Teach Us, Trader Joe: Demanding Socially Responsible Food

Conscientious consumers have held the boutique grocery to high standards, and we've seen progress that speaks to the efficacy of our continued vigilance across food markets.


The latter half of the 20th century witnessed a change in the concept of food: American consumers have come to expect a great deal more from their food system -- from nutrition and taste to the water in which it once swam. Orange roughy, for instance, is currently an endangered species and also on the Greenpeace Red List for seafood to avoid consuming due to overfishing. Until recently, though, one could buy it for a modest price in any Trader Joe's grocery store.

In 2010, after taking heat from Greenpeace, Trader Joe's pledged to sell only seafood products that had been harvested using sustainable practices by December 2012. Since then, it has been on a steady mission to eradicate all non-sustainable products from its shelves, including genetically modified items. This, combined with its boutique-like items and Hawaiian shirt-clad staff, make it one of the most innovative grocery stores around. It offers exceptional products at an affordable rate. That said, though "green-friendly," its efforts fall short of being categorically "green."

Factoring in that Trader Joe's is wildly more affordable when compared to luxury grocery stores such as Whole Foods or Andronico's, the balance strikes a chord with a new generation of shoppers that expects a lot out of their grocers. But what, exactly -- besides environmental activism -- contributed to this shift in message? And what do Trader Joe's recent efforts reveal about the future of food access and consumption in this country?


Founded as a small chain of convenience stores in 1958, the brand that we now know as Trader Joe's wasn't angled towards "healthy" or "sustainable" products. The name was changed in 1967, and the original Joe -- Joe Coulomb -- made the stores bigger, adorning them with the nautical decor and cedar planks that we've come to associate with the brand. He stocked them with convenience-store items and good alcohol, and at one time the store boasted the largest assortment of California wine, according to Fortune. Trader Joe's would later become renowned with college-aged kids everywhere for carrying the $1.99 Charles Shaw label, affectionately known as "Two-Buck Chuck."

Now owned by the ultra-private Albrecht family in Germany, the store boasts over 365 locations and has estimated annual sales of $8 billion (roughly the same as Whole Foods). It boasts one-of-a-kind items ranging from white cheese popcorn and Thai lime and chili cashews to raw blue agave sweetener. Though not considered a "health food" chain, it does offer an array of gourmet and organic products.

As Stew Leonard Jr., CEO of grocer Stew Leonard, told Fortune, "It takes customers out of the purchasing process and into a decision-making process."

Unlike Whole Foods, which has built its brand on healthy and natural foods, Trader Joe's stocks some healthy items, but is primarily known for their tasty and affordable products. Their friendly customer service also fosters a unique sense of trust among customers. According to Apix Partners, millennials (persons born between 1982 and 2001) are 23 percent less likely to value food brands in their purchasing decisions and 18 percent less likely to shop at traditional grocers than their baby boomer parents. Whereas Whole Foods sells a luxury shopping experience and local farmers markets provide the opportunity to truly "know your food," Trader Joe's marries cult appeal with scale. It demonstrates that healthy does not have to mean all or none.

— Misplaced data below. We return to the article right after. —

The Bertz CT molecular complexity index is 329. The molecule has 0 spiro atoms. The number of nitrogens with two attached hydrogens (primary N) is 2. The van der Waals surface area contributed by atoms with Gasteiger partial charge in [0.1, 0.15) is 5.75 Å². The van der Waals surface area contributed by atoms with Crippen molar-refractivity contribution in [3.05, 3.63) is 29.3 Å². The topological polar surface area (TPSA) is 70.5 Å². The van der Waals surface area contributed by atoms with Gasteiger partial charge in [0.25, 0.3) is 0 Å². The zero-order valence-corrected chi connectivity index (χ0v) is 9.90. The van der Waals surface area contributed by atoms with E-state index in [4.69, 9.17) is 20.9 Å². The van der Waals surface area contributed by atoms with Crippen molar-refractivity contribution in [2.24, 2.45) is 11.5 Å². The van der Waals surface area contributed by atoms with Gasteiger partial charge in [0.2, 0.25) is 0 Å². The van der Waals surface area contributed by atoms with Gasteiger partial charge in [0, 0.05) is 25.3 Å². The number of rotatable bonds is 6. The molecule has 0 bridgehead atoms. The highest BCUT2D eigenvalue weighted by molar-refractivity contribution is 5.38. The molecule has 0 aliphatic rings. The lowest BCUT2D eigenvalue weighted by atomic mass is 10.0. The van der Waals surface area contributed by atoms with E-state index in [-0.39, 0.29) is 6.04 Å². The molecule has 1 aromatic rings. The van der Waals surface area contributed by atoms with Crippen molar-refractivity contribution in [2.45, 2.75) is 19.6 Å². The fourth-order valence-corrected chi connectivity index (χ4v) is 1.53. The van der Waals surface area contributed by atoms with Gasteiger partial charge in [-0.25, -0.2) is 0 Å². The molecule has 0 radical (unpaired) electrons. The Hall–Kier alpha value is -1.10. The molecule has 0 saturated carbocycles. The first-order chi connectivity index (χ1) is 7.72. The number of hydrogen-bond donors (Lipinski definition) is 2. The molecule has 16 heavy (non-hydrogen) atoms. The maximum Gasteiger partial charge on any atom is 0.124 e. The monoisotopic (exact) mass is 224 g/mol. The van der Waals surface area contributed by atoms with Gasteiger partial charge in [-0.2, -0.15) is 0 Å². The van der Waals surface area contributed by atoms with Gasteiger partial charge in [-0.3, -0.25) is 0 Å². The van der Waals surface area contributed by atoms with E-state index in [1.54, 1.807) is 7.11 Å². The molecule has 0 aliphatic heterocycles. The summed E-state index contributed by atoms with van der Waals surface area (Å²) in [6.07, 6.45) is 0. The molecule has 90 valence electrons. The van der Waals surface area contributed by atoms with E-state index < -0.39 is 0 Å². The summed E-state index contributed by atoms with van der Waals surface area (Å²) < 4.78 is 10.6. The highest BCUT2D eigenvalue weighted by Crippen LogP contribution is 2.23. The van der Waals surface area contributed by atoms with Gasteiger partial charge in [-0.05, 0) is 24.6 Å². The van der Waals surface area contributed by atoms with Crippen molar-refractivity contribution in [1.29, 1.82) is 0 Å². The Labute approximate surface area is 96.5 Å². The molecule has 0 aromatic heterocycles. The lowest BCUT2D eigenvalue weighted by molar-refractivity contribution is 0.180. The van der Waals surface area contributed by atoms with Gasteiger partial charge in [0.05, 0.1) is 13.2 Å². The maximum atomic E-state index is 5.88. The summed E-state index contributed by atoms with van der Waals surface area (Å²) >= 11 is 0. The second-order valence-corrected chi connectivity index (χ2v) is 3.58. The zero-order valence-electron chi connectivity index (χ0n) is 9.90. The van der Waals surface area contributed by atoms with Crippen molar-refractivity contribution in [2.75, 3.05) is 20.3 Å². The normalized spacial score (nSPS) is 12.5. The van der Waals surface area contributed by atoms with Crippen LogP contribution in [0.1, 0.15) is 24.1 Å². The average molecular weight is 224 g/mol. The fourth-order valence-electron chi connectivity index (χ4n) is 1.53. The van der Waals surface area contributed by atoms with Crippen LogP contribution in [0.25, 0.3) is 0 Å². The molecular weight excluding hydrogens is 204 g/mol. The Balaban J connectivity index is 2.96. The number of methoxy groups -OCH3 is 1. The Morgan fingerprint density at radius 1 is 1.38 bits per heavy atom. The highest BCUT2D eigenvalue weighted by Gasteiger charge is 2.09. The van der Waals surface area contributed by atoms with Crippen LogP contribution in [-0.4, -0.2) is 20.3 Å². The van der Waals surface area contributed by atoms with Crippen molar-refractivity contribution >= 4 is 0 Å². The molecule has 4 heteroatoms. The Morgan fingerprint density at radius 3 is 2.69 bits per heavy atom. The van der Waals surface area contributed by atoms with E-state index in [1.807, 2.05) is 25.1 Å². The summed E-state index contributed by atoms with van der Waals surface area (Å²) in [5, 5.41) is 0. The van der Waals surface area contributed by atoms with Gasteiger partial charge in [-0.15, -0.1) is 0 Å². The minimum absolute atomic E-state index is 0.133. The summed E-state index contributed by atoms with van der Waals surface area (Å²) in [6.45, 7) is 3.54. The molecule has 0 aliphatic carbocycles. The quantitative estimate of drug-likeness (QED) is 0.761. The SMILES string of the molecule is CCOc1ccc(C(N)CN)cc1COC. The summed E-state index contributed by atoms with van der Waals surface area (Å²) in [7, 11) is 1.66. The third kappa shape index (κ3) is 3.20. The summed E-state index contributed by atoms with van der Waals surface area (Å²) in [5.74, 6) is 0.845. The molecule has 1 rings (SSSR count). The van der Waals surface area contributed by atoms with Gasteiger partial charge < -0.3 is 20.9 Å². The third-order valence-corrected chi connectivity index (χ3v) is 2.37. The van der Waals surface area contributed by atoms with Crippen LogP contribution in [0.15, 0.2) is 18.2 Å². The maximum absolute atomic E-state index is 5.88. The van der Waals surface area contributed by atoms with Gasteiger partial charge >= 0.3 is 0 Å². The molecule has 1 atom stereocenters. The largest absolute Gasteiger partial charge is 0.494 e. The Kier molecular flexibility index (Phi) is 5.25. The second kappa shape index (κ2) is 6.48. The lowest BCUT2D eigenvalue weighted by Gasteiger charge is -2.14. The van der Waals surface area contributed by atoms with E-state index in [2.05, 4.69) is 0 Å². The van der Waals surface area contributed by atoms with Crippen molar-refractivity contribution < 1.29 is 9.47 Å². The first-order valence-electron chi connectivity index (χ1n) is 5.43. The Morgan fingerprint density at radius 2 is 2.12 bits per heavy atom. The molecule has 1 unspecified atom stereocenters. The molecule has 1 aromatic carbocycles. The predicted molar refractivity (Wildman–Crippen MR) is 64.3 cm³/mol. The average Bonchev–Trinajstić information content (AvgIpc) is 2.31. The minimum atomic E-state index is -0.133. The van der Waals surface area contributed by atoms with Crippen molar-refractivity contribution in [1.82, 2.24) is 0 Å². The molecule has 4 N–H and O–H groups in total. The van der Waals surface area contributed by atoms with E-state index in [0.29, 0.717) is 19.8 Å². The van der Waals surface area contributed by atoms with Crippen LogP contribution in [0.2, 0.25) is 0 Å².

Having a Trader Joe's in your neighborhood is something of an affirmation that you belong to a cultured, informed community of shoppers. But who is left out of this cultural experience?

Trader Joe's describes their mission as a simple one: Great food + great prices = value. And they have stayed ahead in the grocery market by catering to Americans' increasingly curious palettes by bargaining down items and purchasing products that people can buy in bulk.


Amid all this success, the store's commitment to eco-friendly practices has received criticism beyond sustainable seafood. In 2012, environmental advocacy group Greenpeace created a mock website, Traitor Joe's, which called for the immediate end to the sale of endangered species including Chilean sea bass, red snapper, and orange roughy. The Atlantic also covered the controversy over Trader Joe's reluctance to sign the Fair Food Agreement to address allegations of mistreatment of migrant tomato pickers. The store eventually relented this past February and signed the agreement with the Coalition of Immokalee Workers, a labor rights group made up mainly of Latino, Haitian, and Mayan Indian workers employed in low-wage migrant jobs in Florida. The agreement requires Trader Joe's to pay a penny more per pound of tomatoes and to ensure better working conditions for laborers.

Presented by

Alessandra Ram is a former writer and producer for The Atlantic Video Channel. Her work has also appeared in Foreign Policy.

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